What’s Next?

After two years of operation, we strive to continue providing a valued community space, but need ongoing support to make it happen.  If you would like to learn more, come for a tour or volunteer, just let us know.


Thank you for your past support and we hope you consider making a donation using the link below for us to continue this work and write Porters Community Farm in the comments section. 

 Make a donation to Porters Community Farm today!


Tips from Travis: Growing your own spring salad mix at home

By: Travis Mitchell, Community Food Project Coordinator and Coordinator of Porters Community Farm

Fall is a great time to vegetable garden in Florida, and my personal favorite season. The bugs are starting to disperse, weed pressure is lowering and temperatures are starting to fall.

Baby salad greens are one of my favorite things to grow in my fall/winter garden. They are easy to grow, will produce a lot in a small space, and if you are a big salad eater really save you some money at the grocery store.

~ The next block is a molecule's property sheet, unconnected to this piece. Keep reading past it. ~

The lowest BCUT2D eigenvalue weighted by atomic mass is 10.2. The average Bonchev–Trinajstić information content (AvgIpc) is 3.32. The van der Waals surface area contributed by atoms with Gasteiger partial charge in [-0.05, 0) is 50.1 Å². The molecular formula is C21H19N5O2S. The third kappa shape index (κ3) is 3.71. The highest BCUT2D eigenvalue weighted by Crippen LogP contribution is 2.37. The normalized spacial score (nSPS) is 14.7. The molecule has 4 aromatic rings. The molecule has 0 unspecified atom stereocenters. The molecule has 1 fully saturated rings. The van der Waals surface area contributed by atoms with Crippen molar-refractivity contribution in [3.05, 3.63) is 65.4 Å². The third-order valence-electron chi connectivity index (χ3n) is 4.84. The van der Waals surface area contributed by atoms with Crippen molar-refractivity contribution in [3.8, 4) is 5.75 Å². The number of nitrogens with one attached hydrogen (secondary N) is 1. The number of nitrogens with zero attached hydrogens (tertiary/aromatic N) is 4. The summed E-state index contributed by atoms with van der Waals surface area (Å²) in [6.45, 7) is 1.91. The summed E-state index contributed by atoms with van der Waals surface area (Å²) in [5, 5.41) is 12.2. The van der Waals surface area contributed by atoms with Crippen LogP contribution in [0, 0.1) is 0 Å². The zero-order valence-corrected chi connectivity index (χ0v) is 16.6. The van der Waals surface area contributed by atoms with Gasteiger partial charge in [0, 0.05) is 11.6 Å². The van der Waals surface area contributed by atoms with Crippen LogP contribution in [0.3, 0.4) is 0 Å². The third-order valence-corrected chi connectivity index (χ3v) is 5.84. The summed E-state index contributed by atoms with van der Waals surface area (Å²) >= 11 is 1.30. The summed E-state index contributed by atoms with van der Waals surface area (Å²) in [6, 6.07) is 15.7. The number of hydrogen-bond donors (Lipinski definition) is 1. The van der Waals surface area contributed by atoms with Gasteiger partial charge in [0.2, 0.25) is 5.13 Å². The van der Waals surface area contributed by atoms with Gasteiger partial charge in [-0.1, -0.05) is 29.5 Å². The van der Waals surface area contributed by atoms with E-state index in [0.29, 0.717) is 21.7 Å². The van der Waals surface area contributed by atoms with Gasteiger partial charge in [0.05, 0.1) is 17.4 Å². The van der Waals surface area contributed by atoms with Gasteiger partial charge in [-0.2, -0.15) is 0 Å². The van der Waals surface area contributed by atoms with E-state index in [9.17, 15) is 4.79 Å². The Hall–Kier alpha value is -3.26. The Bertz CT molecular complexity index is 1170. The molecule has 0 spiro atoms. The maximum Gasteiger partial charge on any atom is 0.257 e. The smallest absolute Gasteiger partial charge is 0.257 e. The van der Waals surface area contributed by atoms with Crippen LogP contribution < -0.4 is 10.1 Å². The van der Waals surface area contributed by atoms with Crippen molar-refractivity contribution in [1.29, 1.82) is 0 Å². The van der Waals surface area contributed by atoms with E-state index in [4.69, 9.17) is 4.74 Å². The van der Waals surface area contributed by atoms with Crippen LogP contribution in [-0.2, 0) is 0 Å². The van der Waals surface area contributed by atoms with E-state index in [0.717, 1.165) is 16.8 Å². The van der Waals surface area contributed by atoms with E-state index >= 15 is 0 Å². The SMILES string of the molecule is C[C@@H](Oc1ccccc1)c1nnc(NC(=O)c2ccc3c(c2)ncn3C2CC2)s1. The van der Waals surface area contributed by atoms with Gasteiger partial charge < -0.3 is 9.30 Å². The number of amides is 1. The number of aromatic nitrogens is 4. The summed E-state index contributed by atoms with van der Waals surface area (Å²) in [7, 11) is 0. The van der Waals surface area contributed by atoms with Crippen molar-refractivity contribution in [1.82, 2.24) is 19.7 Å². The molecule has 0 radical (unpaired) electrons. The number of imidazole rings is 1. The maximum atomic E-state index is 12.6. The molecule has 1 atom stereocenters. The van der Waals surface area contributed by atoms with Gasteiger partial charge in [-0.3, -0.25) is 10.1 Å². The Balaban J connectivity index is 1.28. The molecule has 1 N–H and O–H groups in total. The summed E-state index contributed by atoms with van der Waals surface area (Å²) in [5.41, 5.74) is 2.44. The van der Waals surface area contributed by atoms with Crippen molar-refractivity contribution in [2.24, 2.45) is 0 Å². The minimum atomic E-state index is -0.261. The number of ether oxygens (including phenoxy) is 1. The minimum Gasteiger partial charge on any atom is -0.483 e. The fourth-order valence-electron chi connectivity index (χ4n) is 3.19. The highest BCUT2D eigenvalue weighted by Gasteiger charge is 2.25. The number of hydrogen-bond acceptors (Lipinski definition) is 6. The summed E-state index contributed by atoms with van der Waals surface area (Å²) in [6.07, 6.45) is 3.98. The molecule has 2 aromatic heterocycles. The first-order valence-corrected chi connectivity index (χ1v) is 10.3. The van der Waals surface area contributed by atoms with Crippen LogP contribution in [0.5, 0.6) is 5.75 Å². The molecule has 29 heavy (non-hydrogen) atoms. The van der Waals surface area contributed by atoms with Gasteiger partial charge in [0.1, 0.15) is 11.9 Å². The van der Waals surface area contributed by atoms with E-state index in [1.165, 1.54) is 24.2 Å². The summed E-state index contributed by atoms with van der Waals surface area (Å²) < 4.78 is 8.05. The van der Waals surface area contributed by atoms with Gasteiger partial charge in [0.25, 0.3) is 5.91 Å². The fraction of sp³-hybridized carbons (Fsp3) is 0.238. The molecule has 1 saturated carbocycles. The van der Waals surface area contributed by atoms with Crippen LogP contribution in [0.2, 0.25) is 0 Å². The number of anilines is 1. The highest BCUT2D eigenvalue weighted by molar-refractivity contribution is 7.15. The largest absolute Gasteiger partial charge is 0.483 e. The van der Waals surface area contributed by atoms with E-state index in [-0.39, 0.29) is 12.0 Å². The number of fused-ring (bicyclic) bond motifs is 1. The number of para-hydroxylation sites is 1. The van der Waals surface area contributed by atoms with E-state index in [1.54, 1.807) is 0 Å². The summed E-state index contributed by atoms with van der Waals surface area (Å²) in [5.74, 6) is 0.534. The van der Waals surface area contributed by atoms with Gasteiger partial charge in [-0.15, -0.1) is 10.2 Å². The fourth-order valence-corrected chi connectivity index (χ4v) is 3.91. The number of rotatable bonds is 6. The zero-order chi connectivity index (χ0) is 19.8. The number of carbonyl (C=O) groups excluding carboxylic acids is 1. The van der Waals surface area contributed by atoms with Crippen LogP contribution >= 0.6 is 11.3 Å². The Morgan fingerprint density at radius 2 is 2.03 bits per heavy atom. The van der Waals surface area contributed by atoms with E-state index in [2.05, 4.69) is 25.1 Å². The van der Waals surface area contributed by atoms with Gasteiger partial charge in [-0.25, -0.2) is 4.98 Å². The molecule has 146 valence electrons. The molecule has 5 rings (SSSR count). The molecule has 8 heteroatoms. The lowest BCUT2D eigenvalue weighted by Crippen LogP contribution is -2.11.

1455985_479117562201694_518531813_nThe process is simple; first prepare your bed or garden section making sure to work in fertilizers or compost. Next, prepare a seed mix of your favorite lettuces or greens. I use everything I have laying around, a bag of mesculin mix, some red leaf, some oakleaf, some red russian kale, and some arugula.

Then broadcast your seed evenly and relatively thick across your prepared garden bed. I just used my hands but there are a lot of farm tools for broadcasting seed available if you are going planting a lot. To insure you get a real even application you can add some sand to your seed mix to give it a little volume. After broadcasting the seeds, gently work them into the soil by giving them a light brush with your hand or gently scrape the top of soil with rake.

About a month or so later depending on how warm or cold it is (lettuce doesn’t grow much when the temperatures are below 50 degrees) you will have a bed full of yummy little baby greens. You can harvest them as soon as you want but you don’t want them to get taller than about six inches. Harvest with a knife or scissors and cut the leaves about an inch above the ground. The plants will grow back and can be harvested again two to four times until they become bitter.

If you are a visual learner, watch this video explaining the technique.

Invest in a healthy and sustainable future for Florida

As 2013 winds down, we want to reflect on what we accomplished this past year thanks to the support of our members.